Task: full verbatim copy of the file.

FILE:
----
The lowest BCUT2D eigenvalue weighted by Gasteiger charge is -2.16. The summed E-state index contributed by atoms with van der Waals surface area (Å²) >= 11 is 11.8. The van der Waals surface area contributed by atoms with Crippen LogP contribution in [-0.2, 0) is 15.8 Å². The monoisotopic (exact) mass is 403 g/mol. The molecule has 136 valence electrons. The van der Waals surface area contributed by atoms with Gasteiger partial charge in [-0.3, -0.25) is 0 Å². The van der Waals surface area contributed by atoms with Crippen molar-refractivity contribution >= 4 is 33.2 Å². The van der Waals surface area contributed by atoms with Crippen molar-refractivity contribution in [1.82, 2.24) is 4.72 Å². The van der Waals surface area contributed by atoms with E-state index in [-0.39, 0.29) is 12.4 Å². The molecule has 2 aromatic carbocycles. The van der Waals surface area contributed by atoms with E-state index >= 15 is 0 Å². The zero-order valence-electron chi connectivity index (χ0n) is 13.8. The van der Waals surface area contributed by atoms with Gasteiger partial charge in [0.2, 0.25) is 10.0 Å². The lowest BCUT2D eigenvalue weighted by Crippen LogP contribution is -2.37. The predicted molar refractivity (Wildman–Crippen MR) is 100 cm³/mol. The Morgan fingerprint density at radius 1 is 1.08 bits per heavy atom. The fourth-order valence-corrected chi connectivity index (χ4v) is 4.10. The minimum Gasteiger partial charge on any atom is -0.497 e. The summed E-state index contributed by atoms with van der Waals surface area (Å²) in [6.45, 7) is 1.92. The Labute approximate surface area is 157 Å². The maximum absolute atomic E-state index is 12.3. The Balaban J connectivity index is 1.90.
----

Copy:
The lowest BCUT2D eigenvalue weighted by Gasteiger charge is -2.16. The summed E-state index contributed by atoms with van der Waals surface area (Å²) >= 11 is 11.8. The van der Waals surface area contributed by atoms with Crippen LogP contribution in [-0.2, 0) is 15.8 Å². The monoisotopic (exact) mass is 403 g/mol. The molecule has 136 valence electrons. The van der Waals surface area contributed by atoms with Gasteiger partial charge in [-0.3, -0.25) is 0 Å². The van der Waals surface area contributed by atoms with Crippen molar-refractivity contribution >= 4 is 33.2 Å². The van der Waals surface area contributed by atoms with Crippen molar-refractivity contribution in [1.82, 2.24) is 4.72 Å². The van der Waals surface area contributed by atoms with E-state index in [-0.39, 0.29) is 12.4 Å². The molecule has 2 aromatic carbocycles. The van der Waals surface area contributed by atoms with E-state index >= 15 is 0 Å². The zero-order valence-electron chi connectivity index (χ0n) is 13.8. The van der Waals surface area contributed by atoms with Gasteiger partial charge in [0.2, 0.25) is 10.0 Å². The lowest BCUT2D eigenvalue weighted by Crippen LogP contribution is -2.37. The predicted molar refractivity (Wildman–Crippen MR) is 100 cm³/mol. The Morgan fingerprint density at radius 1 is 1.08 bits per heavy atom. The fourth-order valence-corrected chi connectivity index (χ4v) is 4.10. The minimum Gasteiger partial charge on any atom is -0.497 e. The summed E-state index contributed by atoms with van der Waals surface area (Å²) in [6.45, 7) is 1.92. The Labute approximate surface area is 157 Å². The maximum absolute atomic E-state index is 12.3. The Balaban J connectivity index is 1.90.